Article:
Microsoft & .NETVisual C#Hottest Forum Q&A on CodeGuru - January 26th - 2004

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Comment from Author:

In the column from last week, we covered tiff’s problem. Here, he was looking for the _mbstowcsz() function in VC7. But, unfortunately, he could not find any solution. So, I asked you this question, but unfortunately I got no replies. I searched, too on, the net, but could not find the function in VC7.


Lots of hot topics are covered in the Discussion Forums on CodeGuru. If you missed the forums this week, you missed some interesting ways to solve a problem. Some of the hot topics this week include:

What is the difference between “C”-like type conversion and VC++ cast operators?


reptile asked an interesting question. He wants to know the difference between a C-type conversion and a VC++ comparision. Do you know the difference?

Is there any difference between "C"-like conversion and VC++ cast
conversion operators (reinterpret_cast, dynamic_cast, static_cast)?

I don't mean a logical difference, I mean low-level code generation
differences. Maybe cast conversion operators are used just in help
for programmers?
  • In C, the conversion will be done assuming that the casted object or variable is of a type in which it is casted. If it is not, your program can crash.
  • The C++ conversion includes additional information to each variable or object. It tests whether the cast is possible. If not, it returns NULL. You can test the result against NULL and assert.

Is it necessary to delete a created pen?


Gyannea needs to know whether is it necessary to delete a Pen?

If I create a Pen with
hpenl = CreatePen(PS_SOLID, 0, color1);
and select that pen and then
hpenl = CreatePen(PS_SOLID, 0, color2);
and select that pen, can I delete a single pen or will
there be a second undeleted pen out in never-never land?

It is ALWAYS neccesary to delete a Pen created with DeleteObject because the Windows GDI objects are limited resources. If you don’t free an object with a call to DeleteObject every time you create a new object, you will at some time run out of resources. This will cause problems with programs other than your own.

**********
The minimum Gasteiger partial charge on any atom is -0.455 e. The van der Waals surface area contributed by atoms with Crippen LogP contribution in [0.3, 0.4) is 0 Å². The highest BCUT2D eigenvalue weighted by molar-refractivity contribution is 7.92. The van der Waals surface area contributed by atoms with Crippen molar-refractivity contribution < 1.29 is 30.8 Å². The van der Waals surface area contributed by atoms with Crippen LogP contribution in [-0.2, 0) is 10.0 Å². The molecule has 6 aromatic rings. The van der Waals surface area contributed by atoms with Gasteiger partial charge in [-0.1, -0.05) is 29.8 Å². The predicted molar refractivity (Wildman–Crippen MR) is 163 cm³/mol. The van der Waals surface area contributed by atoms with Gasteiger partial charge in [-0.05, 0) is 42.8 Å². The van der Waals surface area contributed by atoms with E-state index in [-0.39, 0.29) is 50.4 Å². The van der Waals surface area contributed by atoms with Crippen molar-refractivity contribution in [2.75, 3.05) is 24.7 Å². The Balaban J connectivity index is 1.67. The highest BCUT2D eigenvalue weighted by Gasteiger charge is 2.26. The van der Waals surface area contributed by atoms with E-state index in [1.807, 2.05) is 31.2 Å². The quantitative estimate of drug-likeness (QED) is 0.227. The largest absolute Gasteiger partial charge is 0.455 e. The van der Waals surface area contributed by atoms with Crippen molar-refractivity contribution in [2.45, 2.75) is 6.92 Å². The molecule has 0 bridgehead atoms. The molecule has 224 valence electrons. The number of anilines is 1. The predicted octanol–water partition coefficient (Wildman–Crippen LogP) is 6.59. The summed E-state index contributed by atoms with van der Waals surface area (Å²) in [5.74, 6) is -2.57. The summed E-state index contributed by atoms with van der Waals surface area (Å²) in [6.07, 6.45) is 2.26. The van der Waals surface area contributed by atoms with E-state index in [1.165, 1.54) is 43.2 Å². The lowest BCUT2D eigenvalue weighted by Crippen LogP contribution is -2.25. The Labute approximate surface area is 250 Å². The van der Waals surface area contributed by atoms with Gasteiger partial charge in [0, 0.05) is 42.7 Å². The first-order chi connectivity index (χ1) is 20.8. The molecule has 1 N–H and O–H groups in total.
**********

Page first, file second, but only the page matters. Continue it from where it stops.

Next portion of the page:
Always remember that the allocated GDI objects are not freed when the program exits. These remain allocated until a reboot.

Is it possible to re-sort a map using an another key?


ilamparithi is working with an STL Map. He has already inserted all data in the map and now he wants to re-sort the map using an another key. Is that possible?

Hi All,
After all the datas are inserted into the MAP, is it is possible to
re-sort the MAP using some other key?

No, this is not possible. An std::map is always sorted by the key type that is given to it at compile-time. The only way you can sort by something else is to copy the contents to a new map or vector, which then is sorted on a different key or you have to delete the old key and reinsert the data with a new key.

Does the STL contain a matrix class?


LudaLuda needs a matrix class. Now he wonders whether he can find it in the STL.

Does anyone know what header file needs to be included to use the
matrix class? ex: Im trying to use
matrix x(2,3)
Is there an STL class? Does VC++ 6 include a class?
It's supposed to create a 2D int-array with 2 Rows and 3 Columns.

Well, the STL does not contain such a class and VC++6 also does not contain a class. You can use a vector to create a 2D array. Take a look at the following faq. And, if you really need a seperate class for that, you can download one here.

Is it necessary to delete an object from std::list?


Miran created an STL list of objects. Now, he wants to know whether remove will only remove the object from the list or it will also free the memory dynamically allocated for a MYSTRUCT object in AddObject function? Because the code is very long, I only show a small part of it. But, to understand the whole scenario, I suggest you read the whole thread. Paul McKenzie and Philip Nicoletti explained the problem in detail.

// MYSTRUCT = A simple structure.
// g_MyStructList = ..std::list<MYSTRUCT*> g_MyStructList;

void AddObject(LPSTR lpstrFile, DWORD dwSize, BOOL bFlag)
    MYSTRUCT* pMySrtuct = new MYSTRUCT;
    pMySrtuct->strFile = lpstrFile;
    pMySrtuct->dwSize = dwSize;
    pMySrtuct->bFlag = bFlag;

Well, the displayed code above does not store objects; instead, it stores pointers. There is no need for delete if you store objects. You do not “delete” objects from the list unless the “object” is a pointer to dynamically allocated memory. The simple rule is this: If you call “new”, you are responsible for calling “delete”. If you didn’t call “new”, you don’t call “delete”.

Take a look at the whole thread to read more about this interesting question.

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